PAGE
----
Ecgberht I of Northumbria
Nearly all the Northumbrians were routed and destroyed, the two kings being slain; the survivors made peace with the pagans. After these events, the pagans appointed Egbert king under their own dominion; Egbert reigned for six years, over the Northumbrians beyond the Tyne.
Historians presume that Ecgberht ruled as the Great Army's tax collector and that he belonged to one of the several competing royal families in Northumbria.
The next report of Ecgberht is in 872: "The Northumbrians expelled their king Egbert, and their Archbishop Wulfhere". Finally, Ecgberht's death is reported in 873, and it is said that Ricsige succeeded him.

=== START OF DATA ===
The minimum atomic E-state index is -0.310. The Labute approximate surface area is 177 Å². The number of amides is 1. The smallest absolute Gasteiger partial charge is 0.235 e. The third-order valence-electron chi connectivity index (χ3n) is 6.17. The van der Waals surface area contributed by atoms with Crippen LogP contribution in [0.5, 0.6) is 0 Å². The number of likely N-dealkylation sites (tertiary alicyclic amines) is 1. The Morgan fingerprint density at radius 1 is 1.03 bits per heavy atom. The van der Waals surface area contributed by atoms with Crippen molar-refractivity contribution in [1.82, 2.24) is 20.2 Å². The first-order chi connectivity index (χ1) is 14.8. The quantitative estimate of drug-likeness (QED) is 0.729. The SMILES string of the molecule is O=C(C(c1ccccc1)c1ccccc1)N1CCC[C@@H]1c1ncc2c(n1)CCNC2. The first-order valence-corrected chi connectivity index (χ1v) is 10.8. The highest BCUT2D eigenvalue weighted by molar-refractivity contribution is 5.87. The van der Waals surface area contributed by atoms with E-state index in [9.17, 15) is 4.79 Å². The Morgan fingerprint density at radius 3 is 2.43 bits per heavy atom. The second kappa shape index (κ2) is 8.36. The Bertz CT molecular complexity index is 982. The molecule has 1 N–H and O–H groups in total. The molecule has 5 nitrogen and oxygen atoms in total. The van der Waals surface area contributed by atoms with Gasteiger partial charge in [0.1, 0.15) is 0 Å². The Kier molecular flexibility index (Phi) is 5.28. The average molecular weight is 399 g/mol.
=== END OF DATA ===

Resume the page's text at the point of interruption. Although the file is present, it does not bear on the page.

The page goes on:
- Symeon of Durham, p. 489.
- Kirby, pp. 212–213; Higham, p.179.
- Symeon of Durham, p. 492.
- Kirby, D.P., The Earliest English Kings. London: Unwin, 1991. ISBN 0-04-445692-1
- Higham, N.J., The Kingdom of Northumbria AD 350-1100. Stroud: Sutton, 1993. ISBN 0-86299-730-5
- Symeon of Durham (1855). "The Historical Works of Simeon of Durham". Church Historians of England, volume III, part II. J. Stevenson, translator. Seeley's. Retrieved 2007-01-27.
(with Osberht ?)
|King of Northumbria